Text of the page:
The ability to hold an audience’s attention is not dependent upon any particular personality type or speaking style. David Letterman and Jim Carrey could not be more different in terms of personality and speaking style, but both are adept at capturing and holding an audience’s attention. The extent to which this skill is the result of nature or nurture is an open question; some people seem naturally charismatic in front of an audience, but there is little question that the ability to capture and hold an audience’s attention is subject to technique and can be improved with practice. There is also very little question that few litigators have mastered this skill, probably because it does not come naturally to most of us, and because it is possible to be a perfectly capable litigator and also be perfectly boring every time you open your mouth. An excellent trial lawyer does not have that luxury. You can spot a good trial lawyer by looking into the courtroom through a window without hearing anything; when the good trial lawyer stands up to speak, the jurors look up and lean forward. They expect something interesting to happen.
Second, a trial lawyer must have a quick mental processor. Pre-trial litigation work seldom requires split-second decisions. Indeed, some of the best litigators are very slow decision-makers, weighing each and every decision carefully for maximum result. A trial lawyer does not have this luxury. A good trial lawyer does not exactly shoot from the hip; he or she prepares diligently, carefully crafting his or her trial theme, and learning the record inside and out.
But a trial lawyer who scripts every action at trial is a bad trial lawyer. Witnesses surprise; they say unexpected things, providing unexpected opportunities. They also say expected things but in unexpected ways, betraying weaknesses in their testimony. Opposing counsel makes unexpected moves, too—intentionally or otherwise. The good trial lawyer listens carefully, recognizes opportunity, and seizes it. And these decisions must be made on-the-fly.
Third, a good trial lawyer is a showman. I don’t mean that he or she plays a character. To the contrary, nothing is more off-putting to a jury (really any audience) than a phony facade. But a trial lawyer knows how to build suspense and deliver in ways that leave the jury with a lasting impression.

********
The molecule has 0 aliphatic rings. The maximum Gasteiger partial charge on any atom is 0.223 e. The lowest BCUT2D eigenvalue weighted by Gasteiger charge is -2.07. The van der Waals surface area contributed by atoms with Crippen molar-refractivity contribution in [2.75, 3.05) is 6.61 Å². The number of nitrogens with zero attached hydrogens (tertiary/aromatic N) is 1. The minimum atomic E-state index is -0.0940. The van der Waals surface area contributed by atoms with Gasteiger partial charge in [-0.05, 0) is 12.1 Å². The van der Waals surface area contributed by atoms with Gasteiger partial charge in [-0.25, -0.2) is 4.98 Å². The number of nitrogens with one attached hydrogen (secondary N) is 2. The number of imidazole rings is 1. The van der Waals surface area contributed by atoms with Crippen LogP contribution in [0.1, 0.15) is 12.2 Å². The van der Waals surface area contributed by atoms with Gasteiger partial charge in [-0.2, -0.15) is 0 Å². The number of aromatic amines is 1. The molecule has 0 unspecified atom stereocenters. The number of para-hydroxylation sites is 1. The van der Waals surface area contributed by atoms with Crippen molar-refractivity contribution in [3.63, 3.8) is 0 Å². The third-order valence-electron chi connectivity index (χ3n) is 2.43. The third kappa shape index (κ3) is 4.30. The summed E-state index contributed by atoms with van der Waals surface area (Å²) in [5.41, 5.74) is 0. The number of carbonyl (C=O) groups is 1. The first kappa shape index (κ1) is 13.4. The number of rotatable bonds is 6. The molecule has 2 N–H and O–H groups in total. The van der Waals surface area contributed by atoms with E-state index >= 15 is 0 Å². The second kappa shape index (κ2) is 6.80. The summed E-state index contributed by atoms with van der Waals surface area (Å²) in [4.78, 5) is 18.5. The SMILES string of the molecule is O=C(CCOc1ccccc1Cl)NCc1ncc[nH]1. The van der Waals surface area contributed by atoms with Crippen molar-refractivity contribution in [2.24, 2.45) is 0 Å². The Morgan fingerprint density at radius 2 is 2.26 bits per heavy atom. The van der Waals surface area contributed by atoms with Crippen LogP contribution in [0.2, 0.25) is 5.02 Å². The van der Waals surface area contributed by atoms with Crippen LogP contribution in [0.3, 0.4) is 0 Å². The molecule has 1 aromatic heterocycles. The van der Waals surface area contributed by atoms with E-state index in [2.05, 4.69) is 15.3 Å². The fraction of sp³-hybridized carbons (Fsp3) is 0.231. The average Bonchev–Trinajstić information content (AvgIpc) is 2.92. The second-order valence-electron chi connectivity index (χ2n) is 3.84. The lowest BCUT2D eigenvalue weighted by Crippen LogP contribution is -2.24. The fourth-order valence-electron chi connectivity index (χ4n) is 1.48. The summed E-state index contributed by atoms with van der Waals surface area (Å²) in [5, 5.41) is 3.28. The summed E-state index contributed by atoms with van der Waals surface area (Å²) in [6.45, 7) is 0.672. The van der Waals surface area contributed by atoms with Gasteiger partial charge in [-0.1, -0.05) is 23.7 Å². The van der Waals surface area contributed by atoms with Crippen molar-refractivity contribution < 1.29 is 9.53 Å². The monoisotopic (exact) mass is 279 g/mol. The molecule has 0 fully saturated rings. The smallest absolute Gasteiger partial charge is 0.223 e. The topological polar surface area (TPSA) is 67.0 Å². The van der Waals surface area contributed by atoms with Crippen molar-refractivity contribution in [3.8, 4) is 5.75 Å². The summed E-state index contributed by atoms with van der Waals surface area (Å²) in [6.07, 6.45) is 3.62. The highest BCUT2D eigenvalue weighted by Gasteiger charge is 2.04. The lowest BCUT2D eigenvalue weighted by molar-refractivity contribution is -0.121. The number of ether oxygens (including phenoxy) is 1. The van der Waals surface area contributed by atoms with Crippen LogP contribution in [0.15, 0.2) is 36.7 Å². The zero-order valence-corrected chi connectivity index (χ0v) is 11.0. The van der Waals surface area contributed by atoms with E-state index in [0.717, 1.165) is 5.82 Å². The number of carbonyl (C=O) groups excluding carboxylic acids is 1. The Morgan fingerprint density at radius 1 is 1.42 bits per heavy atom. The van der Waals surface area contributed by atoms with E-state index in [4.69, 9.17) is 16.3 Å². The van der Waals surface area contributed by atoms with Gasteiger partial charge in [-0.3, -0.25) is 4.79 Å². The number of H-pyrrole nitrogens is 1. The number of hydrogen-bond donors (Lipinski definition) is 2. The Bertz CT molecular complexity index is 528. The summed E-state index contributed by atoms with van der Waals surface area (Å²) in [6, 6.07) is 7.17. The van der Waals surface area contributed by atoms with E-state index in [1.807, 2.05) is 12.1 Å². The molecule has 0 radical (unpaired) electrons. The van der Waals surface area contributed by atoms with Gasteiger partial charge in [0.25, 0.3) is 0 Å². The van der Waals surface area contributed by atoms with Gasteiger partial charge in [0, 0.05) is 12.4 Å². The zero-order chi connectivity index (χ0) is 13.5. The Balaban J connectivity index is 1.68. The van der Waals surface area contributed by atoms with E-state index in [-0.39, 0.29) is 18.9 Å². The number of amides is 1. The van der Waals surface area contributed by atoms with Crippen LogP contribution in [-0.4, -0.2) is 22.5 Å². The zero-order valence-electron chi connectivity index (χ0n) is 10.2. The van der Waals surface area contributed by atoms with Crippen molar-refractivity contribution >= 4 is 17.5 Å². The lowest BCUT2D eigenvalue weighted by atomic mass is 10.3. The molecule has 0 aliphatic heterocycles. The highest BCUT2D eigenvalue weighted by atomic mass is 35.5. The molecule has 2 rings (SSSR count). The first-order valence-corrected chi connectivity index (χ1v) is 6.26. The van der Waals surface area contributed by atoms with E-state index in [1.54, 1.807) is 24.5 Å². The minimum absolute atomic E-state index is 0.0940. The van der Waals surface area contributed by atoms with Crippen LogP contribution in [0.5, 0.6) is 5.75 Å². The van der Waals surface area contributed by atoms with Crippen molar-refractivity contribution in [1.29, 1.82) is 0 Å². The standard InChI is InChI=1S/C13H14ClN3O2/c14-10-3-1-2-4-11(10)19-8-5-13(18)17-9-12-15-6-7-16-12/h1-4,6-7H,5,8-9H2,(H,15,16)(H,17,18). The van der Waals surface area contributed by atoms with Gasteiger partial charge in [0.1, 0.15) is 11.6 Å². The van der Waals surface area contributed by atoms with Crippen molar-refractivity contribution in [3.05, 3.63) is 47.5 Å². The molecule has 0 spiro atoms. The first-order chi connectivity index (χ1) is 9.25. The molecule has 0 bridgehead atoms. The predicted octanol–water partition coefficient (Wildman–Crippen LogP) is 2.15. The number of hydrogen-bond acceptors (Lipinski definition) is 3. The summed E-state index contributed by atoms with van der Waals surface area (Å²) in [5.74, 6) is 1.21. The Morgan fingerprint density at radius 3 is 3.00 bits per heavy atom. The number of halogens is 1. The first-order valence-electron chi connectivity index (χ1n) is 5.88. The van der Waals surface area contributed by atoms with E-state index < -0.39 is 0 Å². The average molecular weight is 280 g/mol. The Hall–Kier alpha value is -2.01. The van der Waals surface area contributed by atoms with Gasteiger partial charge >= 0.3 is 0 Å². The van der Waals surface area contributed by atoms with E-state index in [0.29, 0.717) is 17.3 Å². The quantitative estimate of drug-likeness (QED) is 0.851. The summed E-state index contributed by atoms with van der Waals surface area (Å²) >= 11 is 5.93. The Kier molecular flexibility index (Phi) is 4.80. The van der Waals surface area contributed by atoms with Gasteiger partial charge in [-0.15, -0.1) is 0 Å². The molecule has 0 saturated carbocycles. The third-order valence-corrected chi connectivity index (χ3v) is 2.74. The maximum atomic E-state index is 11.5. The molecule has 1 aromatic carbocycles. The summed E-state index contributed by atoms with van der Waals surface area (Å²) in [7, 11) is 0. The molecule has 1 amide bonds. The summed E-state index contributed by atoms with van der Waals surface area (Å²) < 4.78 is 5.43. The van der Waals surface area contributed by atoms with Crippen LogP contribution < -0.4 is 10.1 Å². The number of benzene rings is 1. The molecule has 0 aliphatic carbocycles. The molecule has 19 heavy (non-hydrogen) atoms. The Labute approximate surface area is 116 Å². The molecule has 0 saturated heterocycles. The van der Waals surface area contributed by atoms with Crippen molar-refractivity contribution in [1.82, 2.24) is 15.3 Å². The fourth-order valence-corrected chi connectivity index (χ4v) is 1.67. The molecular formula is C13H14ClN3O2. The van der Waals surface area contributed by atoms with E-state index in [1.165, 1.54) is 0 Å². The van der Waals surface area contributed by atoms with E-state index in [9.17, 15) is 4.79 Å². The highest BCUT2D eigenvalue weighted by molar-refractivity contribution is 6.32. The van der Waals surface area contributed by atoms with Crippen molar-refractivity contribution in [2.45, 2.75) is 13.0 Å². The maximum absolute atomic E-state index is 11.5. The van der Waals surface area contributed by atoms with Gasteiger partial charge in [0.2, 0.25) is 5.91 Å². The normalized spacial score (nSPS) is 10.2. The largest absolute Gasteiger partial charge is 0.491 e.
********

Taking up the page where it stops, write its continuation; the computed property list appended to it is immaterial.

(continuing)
This is not the same as the ability to get and keep the audience’s attention. A quality actor can do that, probably better than most good trial lawyers. But the trial lawyer must be able to build suspense and deliver a payoff. An impeachment document, for example, can be used successfully so the jurors are still talking about in during deliberations or it can fall completely flat depending on the skill of the trial lawyer. Again, there are techniques to impeachment that a lawyer can learn. But most litigators have not learned them, and some of the skills of the showman come naturally to some and are impossible for others to master.
Most litigators are not trial lawyers. Most will never be, either because they do not devote the time required to develop the skills, or because they cannot develop the skills, or both. But this fact has consequences—or should have—for how we practice.
What Should Be Done?
In most cases, it simply does not matter that the highly skilled litigators handling a given case are not also highly skilled trial lawyers. For in most matters—and certainly in most complex business disputes—settlement is possible and is the best option for both parties.
But what about those cases where a reasonable settlement is not available? This is where the institutional and personal reasons that drive so many litigators to aggressively avoid trial can harm clients.
At the most basic level, litigators who are not trial lawyers should not be responsible for trial. A non-trial lawyer cannot serve his client effectively once reasonable settlement negotiations have broken down, because he or she cannot reasonably pursue all of the client’s available options; after all, sometimes the client needs to fight when the other side is outrageous in its demands.